CLEMSON -- Clemson made an increased commitment to football this week in the form of a record-setting agreement with Chad Morris, signaling a willingness to pay top-of-the-market prices to keep staff continuity.

With suitors lining up to talk to Morris last week, Clemson's offensive coordinator agreed in principle to a new contract that includes a total compensation package worth $1.3 million annually for six years. The agreement with Morris, two years removed from coaching at the high school level, is record compensation for an assistant coach in the ACC and in the state of South Carolina.

As of Wednesday night, the deal was still a verbal agreement and had not been signed, though no setbacks were expected by parties close to the situation.

The new contract signals an aggressive new approach to spending by the Clemson athletic department. Clemson will have two of the 10 highest paid assistants in college football (Morris and Kevin Steele), joining LSU as the only programs to have multiple top-10 compensated assistants. The compensation will tie Morris with his mentor, Auburn offensive coordinator Gus Malzahn, as the highest-paid assistant. The next highest-paid assistant coach is Alabama defensive coordinator Kirby Smart ($850,000).

In 2009, the entire Clemson football staff earned $2.7 million. Clemson's total staff compensation for 2012 is on track to be at least $5.5 million.

"Every school that really wants to compete at a high level, you are in the market and you either respond to the market or you lose your coaches. That's the reality of it," Clemson athletic director Terry Don Phillips said Wednesday. "(The escalating coaching salaries) is a phenomenon driven by the escalation of television packages."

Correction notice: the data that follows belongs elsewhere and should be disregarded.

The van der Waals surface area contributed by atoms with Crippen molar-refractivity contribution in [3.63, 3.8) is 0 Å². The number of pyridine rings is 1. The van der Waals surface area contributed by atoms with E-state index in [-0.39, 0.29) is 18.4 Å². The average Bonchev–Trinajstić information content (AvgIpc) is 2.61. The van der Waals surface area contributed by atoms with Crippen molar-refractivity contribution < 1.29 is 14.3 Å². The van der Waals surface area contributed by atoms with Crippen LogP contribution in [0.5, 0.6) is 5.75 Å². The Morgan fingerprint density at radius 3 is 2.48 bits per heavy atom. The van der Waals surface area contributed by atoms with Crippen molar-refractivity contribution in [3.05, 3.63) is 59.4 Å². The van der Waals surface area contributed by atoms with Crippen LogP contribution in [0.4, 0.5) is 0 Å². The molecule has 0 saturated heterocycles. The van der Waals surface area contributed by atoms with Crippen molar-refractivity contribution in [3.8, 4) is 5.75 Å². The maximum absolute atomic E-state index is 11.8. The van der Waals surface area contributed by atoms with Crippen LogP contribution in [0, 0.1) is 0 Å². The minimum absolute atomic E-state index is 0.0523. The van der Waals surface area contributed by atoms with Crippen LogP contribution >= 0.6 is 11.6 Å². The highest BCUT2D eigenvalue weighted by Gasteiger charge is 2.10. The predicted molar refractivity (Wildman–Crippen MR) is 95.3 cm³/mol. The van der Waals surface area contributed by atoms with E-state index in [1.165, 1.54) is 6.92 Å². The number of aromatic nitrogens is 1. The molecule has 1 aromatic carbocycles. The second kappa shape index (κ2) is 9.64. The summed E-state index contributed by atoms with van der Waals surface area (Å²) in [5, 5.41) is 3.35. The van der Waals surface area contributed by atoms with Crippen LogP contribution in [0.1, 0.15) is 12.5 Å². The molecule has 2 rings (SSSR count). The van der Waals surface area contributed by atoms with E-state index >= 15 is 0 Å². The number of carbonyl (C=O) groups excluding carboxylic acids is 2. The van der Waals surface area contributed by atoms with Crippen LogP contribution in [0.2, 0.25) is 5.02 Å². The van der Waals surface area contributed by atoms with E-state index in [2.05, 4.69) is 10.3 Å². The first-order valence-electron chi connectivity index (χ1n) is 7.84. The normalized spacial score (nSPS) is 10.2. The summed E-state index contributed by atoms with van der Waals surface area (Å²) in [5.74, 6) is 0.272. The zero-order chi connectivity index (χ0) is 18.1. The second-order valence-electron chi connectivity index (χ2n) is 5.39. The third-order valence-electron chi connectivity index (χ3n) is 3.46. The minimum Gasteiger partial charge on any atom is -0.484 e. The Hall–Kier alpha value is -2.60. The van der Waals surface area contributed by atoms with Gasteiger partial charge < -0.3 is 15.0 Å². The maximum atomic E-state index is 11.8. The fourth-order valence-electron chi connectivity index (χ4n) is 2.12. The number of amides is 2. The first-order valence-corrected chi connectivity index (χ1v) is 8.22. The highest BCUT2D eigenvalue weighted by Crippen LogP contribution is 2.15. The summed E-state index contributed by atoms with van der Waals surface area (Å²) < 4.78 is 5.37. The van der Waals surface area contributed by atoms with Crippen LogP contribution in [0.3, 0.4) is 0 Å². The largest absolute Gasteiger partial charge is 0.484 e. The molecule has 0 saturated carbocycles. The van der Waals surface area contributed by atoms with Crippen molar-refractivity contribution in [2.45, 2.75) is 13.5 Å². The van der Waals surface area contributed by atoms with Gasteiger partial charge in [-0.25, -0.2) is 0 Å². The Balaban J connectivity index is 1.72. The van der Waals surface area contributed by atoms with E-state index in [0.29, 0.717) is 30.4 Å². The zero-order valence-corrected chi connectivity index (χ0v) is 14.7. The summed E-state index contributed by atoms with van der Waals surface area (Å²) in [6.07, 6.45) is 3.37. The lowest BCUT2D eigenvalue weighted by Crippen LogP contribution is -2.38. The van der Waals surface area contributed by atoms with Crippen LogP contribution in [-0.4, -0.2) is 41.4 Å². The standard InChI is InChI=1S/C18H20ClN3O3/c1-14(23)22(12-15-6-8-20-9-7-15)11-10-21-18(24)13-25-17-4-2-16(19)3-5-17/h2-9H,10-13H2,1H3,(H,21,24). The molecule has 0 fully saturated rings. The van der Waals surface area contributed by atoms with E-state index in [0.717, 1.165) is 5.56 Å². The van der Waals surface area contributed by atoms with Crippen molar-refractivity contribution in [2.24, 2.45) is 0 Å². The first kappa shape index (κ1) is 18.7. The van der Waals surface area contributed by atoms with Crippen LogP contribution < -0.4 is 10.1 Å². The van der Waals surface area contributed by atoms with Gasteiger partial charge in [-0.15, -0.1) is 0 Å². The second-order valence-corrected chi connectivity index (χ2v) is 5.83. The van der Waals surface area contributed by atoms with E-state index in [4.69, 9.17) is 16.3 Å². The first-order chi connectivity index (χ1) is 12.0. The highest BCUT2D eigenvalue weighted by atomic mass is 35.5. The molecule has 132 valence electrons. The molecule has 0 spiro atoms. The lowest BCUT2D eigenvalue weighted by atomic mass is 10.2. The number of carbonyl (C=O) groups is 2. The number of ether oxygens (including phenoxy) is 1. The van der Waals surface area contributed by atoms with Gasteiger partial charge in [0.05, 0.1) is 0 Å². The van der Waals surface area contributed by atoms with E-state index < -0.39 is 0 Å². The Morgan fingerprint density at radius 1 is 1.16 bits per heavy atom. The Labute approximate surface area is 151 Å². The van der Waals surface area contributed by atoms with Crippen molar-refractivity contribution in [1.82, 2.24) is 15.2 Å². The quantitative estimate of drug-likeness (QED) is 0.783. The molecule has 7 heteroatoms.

Morris is getting a raise of almost $1 million annually after signing a four-year, $450,000 per year deal earlier this year. Head coach Dabo Swinney met a substantial contract escalator by winning an ACC title, and his contract increases from $1.75 million to approximately $2.2 million per year.

A number of programs contacted Clemson with interest in speaking to Morris in recent weeks, including Ohio State, which CBSSports.com reported Sunday started a bidding war for Morris' services.

"Based upon what (Morris) has done at Tulsa and what he has done here, he has a lot of notoriety, nationally," Phillips said when asked about the bidding process. "He's a coach that a lot of schools would like to try to hire, and that's all I can say."

The commitment to outbid schools like Ohio State starts at the top with Clemson president James Barker, who told The Post and Courier that while coaching pay "is out of whack," Clemson will be competitive in putting together the best staff possible.

"To do otherwise is to basically say we are going to accept something less than being the most competitive we can be," Barker said. "As long as we are successful in terms of the athletic department paying its own way, and in the case of IPTAY making a $1.25 million gift to the university for need-based scholarships, it's a little easier to sleep at night."

Clemson made just a $216,000 net profit in 2010-11. But Clemson's ability to compensate coaches increased with the ACC's new television deal, which added $3 million in revenue to Clemson in 2011-12.

Barker believes the ACC will receive even more TV revenue after the deal struck with ESPN in 2010 is renegotiated following the additions of Syracuse and Pittsburgh to the conference.

"You can either say (coaching pay) is crazy and we refuse to play that game anymore," Barker said, "or you can say America is a great country and here's an Horatio Alger story."